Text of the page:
Computer professionals have little awareness or knowledge of the risk factors associated with dry eye disease (DED) despite being at risk due to increased screen time, according to a study published in Eye & Contact Lens.
“(. . .) dry eye is a lifestyle disease. Long-term visual display terminals (VDTs) use, contact lens wear, prolonged sedentary behaviors, desiccating conditions, sleep disorders, anxiety, and depressive symptoms were identified to implicate in dry eye,” according to the study authors. “Thus, lifestyle intervention and risk factor modification seems to be a more cost-effective, self-directed and convenient method for preventing and managing dry eye.”
Researchers included 1256 individuals who worked for an internet company (41% women; mean age, 28.0 years) in a cross-sectional study to examine dry eye knowledge, symptoms, and risk factors among these professionals. Participants completed a non validated questionnaire in addition to the Ocular Surface Disease Index (OSDI) and provided demographic, contact lens use, and visual display terminal use data.
A total of 54.4% (n=688) of participants reported seeing or hearing something about dry eye recently and most received their information from the internet. Among the cohort, 50.8% (n=643) of participants were identified as having dry eye symptoms.
Certain individuals reported greater dry eye awareness, including contact lens wearers (odds ratio [OR], 6.49; 95% CI, 3.70-11.38; P <.001), participants with a history of refractive surgery (OR, 5.09; 95% CI, 2.34-11.08; P <.001), relatives or friends of ophthalmologists (OR, 2.76; 95% CI, 1.39-5.49; P =.004), patients with dry eye symptoms (OR, 1.87; 95% CI, 1.47-2.38; P <.001) and women (OR, 1.44; 95% CI, 1.13-1.86; P =.004).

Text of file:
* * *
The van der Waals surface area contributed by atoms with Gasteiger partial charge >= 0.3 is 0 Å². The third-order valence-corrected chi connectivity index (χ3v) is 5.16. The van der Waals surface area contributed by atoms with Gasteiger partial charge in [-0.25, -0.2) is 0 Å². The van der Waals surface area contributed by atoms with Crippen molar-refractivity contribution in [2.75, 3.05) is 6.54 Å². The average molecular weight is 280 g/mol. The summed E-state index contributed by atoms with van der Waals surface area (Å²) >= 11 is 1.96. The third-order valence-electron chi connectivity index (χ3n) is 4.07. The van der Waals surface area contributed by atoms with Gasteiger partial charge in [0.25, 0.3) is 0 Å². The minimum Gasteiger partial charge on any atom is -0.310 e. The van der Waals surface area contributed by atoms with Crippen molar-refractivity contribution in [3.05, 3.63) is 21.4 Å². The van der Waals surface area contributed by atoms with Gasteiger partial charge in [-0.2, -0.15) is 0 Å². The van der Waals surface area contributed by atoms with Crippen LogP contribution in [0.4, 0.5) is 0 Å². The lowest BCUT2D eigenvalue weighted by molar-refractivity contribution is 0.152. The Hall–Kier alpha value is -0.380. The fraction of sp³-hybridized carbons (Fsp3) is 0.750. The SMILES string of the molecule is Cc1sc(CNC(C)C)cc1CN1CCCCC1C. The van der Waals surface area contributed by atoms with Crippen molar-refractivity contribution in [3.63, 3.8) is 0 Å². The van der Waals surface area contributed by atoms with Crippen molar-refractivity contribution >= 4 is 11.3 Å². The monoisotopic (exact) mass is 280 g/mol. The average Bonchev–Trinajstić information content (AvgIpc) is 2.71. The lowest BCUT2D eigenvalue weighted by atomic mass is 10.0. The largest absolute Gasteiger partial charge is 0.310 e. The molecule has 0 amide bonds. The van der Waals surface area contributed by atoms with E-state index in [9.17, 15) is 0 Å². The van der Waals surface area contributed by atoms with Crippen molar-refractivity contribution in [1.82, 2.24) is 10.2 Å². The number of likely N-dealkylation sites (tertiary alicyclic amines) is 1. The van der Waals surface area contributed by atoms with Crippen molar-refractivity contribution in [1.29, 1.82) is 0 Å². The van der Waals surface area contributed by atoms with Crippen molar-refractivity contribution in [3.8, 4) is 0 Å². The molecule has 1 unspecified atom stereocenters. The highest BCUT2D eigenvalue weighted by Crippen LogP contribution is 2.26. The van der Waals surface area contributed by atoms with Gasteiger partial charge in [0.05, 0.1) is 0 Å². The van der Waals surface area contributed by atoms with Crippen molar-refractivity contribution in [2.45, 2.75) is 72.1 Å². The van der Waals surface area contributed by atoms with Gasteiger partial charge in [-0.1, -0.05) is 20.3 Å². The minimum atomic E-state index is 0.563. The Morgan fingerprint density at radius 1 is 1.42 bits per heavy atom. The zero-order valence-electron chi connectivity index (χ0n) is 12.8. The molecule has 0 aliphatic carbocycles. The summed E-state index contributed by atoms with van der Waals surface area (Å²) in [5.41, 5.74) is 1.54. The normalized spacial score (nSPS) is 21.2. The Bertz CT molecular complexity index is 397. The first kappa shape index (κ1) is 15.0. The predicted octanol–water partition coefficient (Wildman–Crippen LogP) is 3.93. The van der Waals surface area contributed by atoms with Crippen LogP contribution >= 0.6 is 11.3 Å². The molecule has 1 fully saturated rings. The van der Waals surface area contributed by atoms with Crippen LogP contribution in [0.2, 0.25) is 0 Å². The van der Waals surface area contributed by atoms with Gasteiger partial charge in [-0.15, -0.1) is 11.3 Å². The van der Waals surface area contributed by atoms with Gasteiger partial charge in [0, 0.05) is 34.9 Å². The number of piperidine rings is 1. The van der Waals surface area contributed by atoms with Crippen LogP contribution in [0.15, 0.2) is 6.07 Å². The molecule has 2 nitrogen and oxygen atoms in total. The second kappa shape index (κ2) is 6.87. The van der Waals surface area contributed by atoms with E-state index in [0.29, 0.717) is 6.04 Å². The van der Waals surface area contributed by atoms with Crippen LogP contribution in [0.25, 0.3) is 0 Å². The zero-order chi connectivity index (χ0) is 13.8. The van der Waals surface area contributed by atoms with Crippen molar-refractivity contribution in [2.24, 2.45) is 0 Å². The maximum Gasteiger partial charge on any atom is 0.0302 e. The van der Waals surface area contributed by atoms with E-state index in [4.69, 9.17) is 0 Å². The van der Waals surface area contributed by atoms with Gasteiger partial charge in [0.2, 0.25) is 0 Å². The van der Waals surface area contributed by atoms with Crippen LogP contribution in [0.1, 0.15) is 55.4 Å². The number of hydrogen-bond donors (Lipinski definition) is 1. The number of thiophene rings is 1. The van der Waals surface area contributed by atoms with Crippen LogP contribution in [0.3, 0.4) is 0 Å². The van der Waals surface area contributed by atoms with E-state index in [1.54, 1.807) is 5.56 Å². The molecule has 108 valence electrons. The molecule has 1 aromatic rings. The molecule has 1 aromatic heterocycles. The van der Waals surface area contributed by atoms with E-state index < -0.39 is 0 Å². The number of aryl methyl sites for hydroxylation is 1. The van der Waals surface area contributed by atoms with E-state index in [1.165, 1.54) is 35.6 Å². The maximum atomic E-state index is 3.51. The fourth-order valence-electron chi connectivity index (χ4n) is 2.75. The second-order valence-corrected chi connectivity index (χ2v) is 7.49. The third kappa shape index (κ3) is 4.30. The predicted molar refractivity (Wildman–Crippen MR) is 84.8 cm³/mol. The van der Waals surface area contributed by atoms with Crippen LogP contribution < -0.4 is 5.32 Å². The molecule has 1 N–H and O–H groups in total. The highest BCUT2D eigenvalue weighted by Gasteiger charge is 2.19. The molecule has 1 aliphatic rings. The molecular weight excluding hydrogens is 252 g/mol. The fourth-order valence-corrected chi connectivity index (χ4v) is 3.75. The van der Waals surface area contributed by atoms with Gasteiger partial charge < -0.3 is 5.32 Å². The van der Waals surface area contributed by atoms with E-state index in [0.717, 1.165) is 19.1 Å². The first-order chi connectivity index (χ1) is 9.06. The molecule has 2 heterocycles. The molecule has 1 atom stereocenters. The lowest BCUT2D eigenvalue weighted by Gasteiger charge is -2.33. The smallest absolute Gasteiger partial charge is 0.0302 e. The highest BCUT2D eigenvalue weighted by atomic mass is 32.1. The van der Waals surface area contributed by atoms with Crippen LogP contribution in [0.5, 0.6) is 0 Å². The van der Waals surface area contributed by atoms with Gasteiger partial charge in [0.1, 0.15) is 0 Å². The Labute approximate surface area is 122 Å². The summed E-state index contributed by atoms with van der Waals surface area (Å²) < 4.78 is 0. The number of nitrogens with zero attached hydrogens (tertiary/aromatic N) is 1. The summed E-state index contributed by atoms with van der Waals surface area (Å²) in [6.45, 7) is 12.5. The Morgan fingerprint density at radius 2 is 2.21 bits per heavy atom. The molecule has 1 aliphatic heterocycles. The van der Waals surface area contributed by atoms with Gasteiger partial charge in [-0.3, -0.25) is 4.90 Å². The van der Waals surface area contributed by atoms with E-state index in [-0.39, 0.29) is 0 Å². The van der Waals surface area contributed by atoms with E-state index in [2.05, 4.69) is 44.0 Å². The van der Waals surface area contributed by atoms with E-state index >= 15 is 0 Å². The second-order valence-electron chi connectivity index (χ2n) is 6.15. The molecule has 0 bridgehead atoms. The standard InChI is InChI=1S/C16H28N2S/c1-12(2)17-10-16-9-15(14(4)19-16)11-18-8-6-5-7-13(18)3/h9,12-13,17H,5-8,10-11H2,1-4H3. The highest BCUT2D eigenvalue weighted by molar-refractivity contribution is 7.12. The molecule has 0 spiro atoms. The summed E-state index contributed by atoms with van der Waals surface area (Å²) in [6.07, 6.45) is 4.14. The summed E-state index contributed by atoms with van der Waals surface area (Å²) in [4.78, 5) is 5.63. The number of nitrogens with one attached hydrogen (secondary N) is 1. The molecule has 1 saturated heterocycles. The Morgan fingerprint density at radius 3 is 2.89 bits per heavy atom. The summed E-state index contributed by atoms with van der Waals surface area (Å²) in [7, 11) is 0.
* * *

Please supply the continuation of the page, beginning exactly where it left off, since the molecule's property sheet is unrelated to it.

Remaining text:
However, a substantial number of professionals did not have a knowledge of non modifiable or modifiable risk factors for dry eye, according to the report.
“Internet professionals are at high risk of dry eye, but probably do not realize the risk,” according to the researchers. “Such phenomenon suggests inadequate public education, which needs to be strengthened in the future, for risk factor modification and preventative intervention might be more cost-effective than treatment for dry eye management.”
Study limitations include potential selection bias, an inability to identify potential confounders due to the cross-sectional nature, and failure to perform objective testing.
Fan Z, Du Y, Tang C, et al. Awareness, prevalence, and knowledge of dry eye among internet professionals: a cross-sectional study in China. Eye Contact Lens. Published online January 27, 2023. doi:10.1097/ICL.0000000000000968